Miscellaneous BakingView Our Alphabetical Recipe Index for Miscellaneous Baking
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Get a straw hat and a hammock - this is the drink to relax with even though it doesn't include rum (but feel free to add 2 ounces to the mix if you want to). A frothy, chilly mix of pineapple, coconut milk, a touch of whipping cream and lemonade conspire to bring a beach vacation to your back deck.
This is tangy and tropical. You could add finely minced toasted macadamia nuts if you like.
Few things are as satisfying as a good bread pudding.
These are fun food but great snacking fare - and beats pizza pockets hands down. You can use beefy hotdogs or even semi-cooked Italian sausages. The dough is yeasted but not too puffy or chewy, making a great hot, fresh bread wrap.
Your own pie shell or store-bought, a bit of spice, cheese, tomatoes and cream and voila! Pizza flavor with French sophistication. This is a brown bag gourmet treat or a fall brunch, hospitality dish. The taste says pizza; the presentation says, you genius you. Feel free to toss in some finely diced pepperoni for a pepperoni and cheese version of this fabulous appetizer or main dish.
A large, commercial bakery that still exists, used to make these marvelous little corn cakes. They look like one of those Betty Crocker kid-sized layer cakes but are a cross between cornbread and a corn muffin. The company no longer makes these but everyone that knew them remembered these delightful corn cakes as being great either warmed up in a toaster plain, buttered, or with jam. A drizzle of melted butter and honey gives these the characteristic Pom Bakery moist surface and makes the corn flavor positively sing out. These freeze beautifully. To bake, you scoop them with an ice-cream scooper and them pat them down slightly. They obligingly bake up into flat, moist cakes no bigger than 4-5 good bites. Stuffed with fiber rich stoneground cornmeal or use regular cornmeal. If you could find a Mary Ann mold or a tiny layer cake pan, a la Betty Crocker kids' bakeset vintage - that would be the perfect mold for these (to make them Pom Bakery authentic). If baking in a mold, let the batter be a tiny bit softer (as the mold will support them). These are delicious as well as nostalgic.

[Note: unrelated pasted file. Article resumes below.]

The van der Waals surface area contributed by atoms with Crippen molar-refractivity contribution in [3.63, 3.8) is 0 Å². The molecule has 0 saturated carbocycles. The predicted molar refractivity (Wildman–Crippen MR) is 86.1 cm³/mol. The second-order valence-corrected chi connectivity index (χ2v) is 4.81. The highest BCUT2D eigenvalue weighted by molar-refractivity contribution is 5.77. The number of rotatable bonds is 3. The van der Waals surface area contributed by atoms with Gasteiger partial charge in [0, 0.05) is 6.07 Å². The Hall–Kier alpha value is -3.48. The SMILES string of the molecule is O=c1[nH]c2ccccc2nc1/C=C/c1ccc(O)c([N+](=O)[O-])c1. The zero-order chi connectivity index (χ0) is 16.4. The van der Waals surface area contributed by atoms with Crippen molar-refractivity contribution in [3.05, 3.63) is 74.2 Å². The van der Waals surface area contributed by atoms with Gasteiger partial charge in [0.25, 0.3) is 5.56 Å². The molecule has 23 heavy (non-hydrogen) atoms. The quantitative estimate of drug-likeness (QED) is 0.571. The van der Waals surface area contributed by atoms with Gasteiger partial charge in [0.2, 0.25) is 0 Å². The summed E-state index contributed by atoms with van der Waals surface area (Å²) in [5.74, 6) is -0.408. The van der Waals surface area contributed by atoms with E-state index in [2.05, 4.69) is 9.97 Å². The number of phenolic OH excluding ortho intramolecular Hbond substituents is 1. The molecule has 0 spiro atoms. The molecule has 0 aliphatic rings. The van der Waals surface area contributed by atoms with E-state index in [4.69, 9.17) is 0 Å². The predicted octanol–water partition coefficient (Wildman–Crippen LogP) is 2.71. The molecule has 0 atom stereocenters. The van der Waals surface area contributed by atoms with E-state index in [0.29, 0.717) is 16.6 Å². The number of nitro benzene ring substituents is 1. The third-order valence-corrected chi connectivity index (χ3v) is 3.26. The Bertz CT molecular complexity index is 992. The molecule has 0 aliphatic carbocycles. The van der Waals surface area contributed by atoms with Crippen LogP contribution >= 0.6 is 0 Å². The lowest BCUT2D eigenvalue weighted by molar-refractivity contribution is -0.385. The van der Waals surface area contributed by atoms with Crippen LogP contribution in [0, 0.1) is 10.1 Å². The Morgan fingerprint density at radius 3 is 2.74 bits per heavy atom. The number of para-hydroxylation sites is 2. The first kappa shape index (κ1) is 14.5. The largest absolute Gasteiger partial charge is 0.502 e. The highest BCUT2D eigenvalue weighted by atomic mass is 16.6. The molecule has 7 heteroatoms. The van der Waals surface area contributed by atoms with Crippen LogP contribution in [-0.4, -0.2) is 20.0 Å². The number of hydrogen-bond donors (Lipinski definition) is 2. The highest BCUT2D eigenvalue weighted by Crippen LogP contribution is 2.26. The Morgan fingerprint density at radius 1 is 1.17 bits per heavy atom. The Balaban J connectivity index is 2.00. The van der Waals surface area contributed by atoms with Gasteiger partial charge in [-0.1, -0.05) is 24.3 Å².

There are a few recipes for this on the net and one in Secrets of a Jewish Baker by George Greenstein. The main elements are the same: potatoes, flour, yeast, eggs, and oil but the proportions differ substantially. I distilled this recipe down from all those I researched. To say this is outstanding, foodwise, is to say that the Mona Lisa is passing fair, as far as dabbling with oils go. This tastes like a potato latke, cuts like a quiche, and is a side dish wanting to go center stage. This is great hot, warm, or cold. Slather it with sour cream, or serve a thin wedge with a green salad and a BBQ chicken or grilled rib eye steak.
Tender, spice-kissed pumpkin cupcakes, light, moist and Halloween fun. Nothing to get spooked about. These take a light orange-hued frosting, that is accented with orange flavor and a kiss of spice. A cream cheese frosting, as for carrot cake, makes these adult fare. Candy corn finishes off these treats just so.
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There’s just a bit of spice in these unbelievably tender, crisp, light, simply amazing waffles or shown here, pancakes. If the beautiful golden hue doesn’t seduce you, the flavour will be your undoing. One of the best recipes to come out of my test kitchen and that says a lot.